Phewwww, the CDC is mostly on target in rules for opening school this fall

The health agency focuses on getting ventilation right and backing off all that 'deep cleaning.'

Joseph G. Allen
Opinion contributor

The CDC has issued its much anticipated guidance on schools for the Fall, with nothing less than the fate of millions of kids – and their parents – hanging in the balance.

We can all breathe a sigh of relief because the new guidance is good.

First and foremost, CDC places primacy on in-person schooling. To many of us, this seems obvious, but it actually represents a landmark shift in how CDC has been talking about schools. The rest of the report talks about what controls and testing are necessary (and I’ll get to that in a minute), but CDC reiterates several times that none of this should be a barrier to schools being open.

The second big thing CDC got right was that they recognize that a one-size-fits-all approach is no longer appropriate for this phase of the pandemic. Vermont – where vaccinations rates are high and case counts are low – should not have to abide by some top-down Federal rules on schools that may be more appropriate for areas experiencing localized rise in cases due to low vaccination rates. (This is exactly why I supported the change to CDC mask guidance in May, even though it was not popular in public health circles.)

What does CDC says about masks in school?

Perhaps the biggest question many parents have is what will CDC require in terms of masks. I wrote in May, and again in June with my colleague Michael Mina, that kids shouldn’t be required to wear masks in schools this Fall. The reasons are several fold, but the main one is that the risk of severe disease or death to kids is extremely low. The most salient feature of this virus is the vast differences in risk by age group. A case in an 8-year old is very different from a case in an 80-year old. Also, now that the groups with higher risk - teachers and parents - have had the chance to be vaccinated, this threat is greatly diminished.

In this June 10, 2020, file photo, Olivia Chan's father helps her with a new mask she received during a graduation ceremony for her Pre-K class in front of Bradford School in Jersey City, N.J.

We don’t require masks in schools for things like influenza, despite the number of deaths in kids from influenza in prior years being similar to the number of tragic child deaths from Covid this year. This is not to say there is not risk, but it is a useful marker when evaluating what level of risk our society has previously "accepted" without shutting schools or implementing strict controls.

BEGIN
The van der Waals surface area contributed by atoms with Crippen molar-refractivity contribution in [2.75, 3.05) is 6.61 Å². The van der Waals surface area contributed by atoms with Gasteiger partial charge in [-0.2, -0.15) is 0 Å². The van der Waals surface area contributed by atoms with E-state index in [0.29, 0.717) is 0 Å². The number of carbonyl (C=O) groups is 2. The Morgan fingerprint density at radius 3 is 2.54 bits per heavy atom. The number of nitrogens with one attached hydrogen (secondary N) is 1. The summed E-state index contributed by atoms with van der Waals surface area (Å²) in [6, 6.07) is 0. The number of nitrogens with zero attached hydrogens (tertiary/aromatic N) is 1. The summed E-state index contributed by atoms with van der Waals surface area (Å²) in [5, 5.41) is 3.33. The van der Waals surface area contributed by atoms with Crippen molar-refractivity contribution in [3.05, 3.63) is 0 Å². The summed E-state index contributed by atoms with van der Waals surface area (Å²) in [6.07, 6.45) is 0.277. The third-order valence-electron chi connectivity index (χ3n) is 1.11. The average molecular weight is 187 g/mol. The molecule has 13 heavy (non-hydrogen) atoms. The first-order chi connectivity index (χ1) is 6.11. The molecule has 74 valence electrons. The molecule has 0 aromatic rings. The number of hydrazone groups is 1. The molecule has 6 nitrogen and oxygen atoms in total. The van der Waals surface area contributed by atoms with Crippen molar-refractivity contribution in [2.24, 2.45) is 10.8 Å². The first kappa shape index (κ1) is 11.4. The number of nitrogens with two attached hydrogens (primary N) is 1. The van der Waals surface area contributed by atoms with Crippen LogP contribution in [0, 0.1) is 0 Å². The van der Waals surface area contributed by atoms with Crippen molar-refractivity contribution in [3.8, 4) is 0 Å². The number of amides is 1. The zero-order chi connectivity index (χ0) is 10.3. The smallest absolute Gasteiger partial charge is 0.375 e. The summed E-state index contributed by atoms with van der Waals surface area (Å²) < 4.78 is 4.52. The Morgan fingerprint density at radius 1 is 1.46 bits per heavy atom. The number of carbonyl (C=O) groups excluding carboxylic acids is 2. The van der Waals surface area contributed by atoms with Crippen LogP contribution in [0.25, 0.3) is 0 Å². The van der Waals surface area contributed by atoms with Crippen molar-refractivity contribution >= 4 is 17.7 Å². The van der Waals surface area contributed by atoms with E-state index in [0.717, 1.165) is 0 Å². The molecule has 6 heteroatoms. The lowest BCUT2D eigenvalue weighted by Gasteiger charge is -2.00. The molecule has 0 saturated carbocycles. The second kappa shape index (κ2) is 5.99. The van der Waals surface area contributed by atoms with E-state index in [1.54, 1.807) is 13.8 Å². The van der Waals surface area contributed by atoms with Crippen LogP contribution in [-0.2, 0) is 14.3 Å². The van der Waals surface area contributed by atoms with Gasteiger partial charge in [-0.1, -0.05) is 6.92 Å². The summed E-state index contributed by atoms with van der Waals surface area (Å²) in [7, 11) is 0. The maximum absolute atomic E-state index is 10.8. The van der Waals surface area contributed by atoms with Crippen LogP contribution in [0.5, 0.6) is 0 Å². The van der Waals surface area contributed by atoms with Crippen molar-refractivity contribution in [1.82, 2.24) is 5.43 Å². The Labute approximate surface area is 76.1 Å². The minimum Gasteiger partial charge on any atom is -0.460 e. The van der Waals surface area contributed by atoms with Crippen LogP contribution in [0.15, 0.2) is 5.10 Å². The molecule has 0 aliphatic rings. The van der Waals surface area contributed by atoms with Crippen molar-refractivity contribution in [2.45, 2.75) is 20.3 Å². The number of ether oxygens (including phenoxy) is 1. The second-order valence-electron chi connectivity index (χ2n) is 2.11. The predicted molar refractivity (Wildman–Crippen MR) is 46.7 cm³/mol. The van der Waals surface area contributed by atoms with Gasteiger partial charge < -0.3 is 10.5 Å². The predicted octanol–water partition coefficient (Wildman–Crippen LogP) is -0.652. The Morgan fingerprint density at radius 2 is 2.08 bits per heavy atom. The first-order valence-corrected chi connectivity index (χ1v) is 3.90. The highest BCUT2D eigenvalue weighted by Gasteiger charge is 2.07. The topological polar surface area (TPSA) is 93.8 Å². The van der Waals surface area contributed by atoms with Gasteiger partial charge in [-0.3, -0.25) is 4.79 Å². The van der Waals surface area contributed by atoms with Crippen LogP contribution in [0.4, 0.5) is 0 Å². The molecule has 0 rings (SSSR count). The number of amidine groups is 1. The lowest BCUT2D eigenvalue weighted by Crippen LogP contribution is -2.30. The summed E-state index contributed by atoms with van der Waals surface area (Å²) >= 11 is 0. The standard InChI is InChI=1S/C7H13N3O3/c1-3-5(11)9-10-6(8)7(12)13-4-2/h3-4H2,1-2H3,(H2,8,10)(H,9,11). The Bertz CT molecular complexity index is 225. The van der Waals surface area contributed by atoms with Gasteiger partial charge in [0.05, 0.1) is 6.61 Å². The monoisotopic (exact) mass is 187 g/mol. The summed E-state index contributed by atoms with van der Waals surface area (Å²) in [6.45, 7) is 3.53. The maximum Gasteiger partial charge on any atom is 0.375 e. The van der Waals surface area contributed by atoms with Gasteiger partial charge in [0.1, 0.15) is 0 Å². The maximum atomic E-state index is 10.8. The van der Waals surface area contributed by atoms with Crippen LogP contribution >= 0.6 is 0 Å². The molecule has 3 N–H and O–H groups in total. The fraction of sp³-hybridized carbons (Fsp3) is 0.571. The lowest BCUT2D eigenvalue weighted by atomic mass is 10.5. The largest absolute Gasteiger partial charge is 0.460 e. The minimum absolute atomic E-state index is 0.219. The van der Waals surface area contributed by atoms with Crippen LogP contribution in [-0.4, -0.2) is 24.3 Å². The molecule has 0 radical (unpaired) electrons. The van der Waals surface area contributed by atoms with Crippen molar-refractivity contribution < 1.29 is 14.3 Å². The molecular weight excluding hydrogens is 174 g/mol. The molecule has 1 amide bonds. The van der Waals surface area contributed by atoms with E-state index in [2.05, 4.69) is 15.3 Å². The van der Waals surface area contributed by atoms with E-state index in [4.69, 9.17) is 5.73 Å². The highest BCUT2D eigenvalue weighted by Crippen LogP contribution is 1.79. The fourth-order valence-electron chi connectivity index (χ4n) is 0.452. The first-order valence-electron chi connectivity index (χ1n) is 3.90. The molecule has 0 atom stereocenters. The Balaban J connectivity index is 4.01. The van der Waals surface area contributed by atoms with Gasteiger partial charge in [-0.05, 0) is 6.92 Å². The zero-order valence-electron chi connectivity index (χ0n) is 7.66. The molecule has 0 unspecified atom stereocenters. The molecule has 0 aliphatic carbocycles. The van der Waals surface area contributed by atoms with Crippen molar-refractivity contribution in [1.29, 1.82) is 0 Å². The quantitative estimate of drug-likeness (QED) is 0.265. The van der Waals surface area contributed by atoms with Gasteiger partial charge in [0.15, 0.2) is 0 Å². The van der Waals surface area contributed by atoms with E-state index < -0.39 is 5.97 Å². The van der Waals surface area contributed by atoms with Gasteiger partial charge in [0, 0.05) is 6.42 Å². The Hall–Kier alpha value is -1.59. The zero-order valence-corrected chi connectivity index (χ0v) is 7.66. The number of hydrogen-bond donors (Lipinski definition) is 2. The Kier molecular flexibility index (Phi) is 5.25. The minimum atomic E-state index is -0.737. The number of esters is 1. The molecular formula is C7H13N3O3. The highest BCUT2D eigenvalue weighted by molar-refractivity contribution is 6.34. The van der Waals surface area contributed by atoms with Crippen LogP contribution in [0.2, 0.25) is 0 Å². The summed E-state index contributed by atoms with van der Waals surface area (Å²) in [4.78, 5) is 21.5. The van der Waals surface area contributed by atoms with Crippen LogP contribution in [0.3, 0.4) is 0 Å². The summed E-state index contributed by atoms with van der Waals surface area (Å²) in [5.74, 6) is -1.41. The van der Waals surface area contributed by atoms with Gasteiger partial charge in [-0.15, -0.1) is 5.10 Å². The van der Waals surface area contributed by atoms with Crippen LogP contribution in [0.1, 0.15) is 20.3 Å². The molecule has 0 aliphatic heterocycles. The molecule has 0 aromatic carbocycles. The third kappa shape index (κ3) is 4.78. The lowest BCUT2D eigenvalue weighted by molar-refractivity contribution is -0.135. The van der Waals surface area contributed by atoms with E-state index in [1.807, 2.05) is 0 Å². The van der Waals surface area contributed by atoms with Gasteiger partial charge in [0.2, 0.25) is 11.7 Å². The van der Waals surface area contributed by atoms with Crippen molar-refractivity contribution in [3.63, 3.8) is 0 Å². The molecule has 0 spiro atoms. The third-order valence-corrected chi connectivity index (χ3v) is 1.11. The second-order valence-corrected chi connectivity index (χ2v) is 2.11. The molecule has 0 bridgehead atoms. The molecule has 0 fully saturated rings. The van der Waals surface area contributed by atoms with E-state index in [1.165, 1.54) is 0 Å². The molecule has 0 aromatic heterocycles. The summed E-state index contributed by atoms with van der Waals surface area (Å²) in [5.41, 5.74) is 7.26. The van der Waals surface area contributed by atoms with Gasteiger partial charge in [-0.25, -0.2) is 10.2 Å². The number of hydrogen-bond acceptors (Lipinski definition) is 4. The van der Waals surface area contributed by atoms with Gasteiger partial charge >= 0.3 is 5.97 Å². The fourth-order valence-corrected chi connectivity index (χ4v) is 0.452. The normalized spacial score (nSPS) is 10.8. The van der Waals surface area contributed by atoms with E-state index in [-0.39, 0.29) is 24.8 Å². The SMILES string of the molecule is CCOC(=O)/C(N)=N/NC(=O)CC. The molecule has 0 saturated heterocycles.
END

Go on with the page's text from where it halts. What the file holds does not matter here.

At first read, it seems CDC is mandating masks in schools for those who are unvaccinated. At a minimum this means that all kids  under 12, because the vaccines are not authorized for this group yet, as well as those teens who have not yet gotten the vaccine. (CDC says those  under 2 don’t need masks.)

But a more close read reveals that CDC left a lot of nuance. In several places in the new guidance, CDC says that decisions on masking and other controls should be based on multiple factors, including level of community transmission, level of vaccination coverage in the community and local outbreaks.

Some might read this as problematic because it’s ambiguous, but it actually reflects the fact that the system needs this sort of flexibility because local conditions are vastly different.

The right ventilation prevents COVID

As far as the other controls CDC mentions, I was glad to see that ventilation had its own line item. As someone who was been writing about the importance of ventilation for control of COVID-19 since February, 2020, it’s great to see that airborne transmission, and the power of better ventilation and filtration, finally being explicitly acknowledged.

CDC also gets it right in terms of being explicit that the risk from surfaces is low, which means that schools can pull back on all of the "enhanced" cleaning and disinfection. This should finally put an end to the senseless closing of schools for a day of "deep cleaning." Promoting good hand hygiene is enough.

There are some things CDC could have done a bit better. It’s not clear to me that aggressive testing is necessary because the risks to kids are low and the costs of testing are high. Wouldn’t all that money be better spent on improving ventilation and filtration, which helps against COVID-19 while also providing YEARS of benefits? The testing will also lead to widescale and unnecessary quarantining of close contacts, which goes against what CDC says is of primary importance – keeping kids in school. The better approach is to scale up the use of on-site rapid tests so kids can stay in school even if they are a close contact, provided the rapid test is negative, meaning they are not actively infectious.

On the question of whether this new guidance will help schools, I don’t think so, but it’s not their fault. My guess is ‘red’ states that mostly opened up without controls last year will do the same, and ‘blue’ states that had schools closed will open, but will keep (overly) strict controls in place. But the big picture here is that CDC placed an important marker – kids need to be in school.

Joseph G. Allen is an associate professor and director of the Healthy Buildings Program at the Harvard T.H. Chan School of Public Health.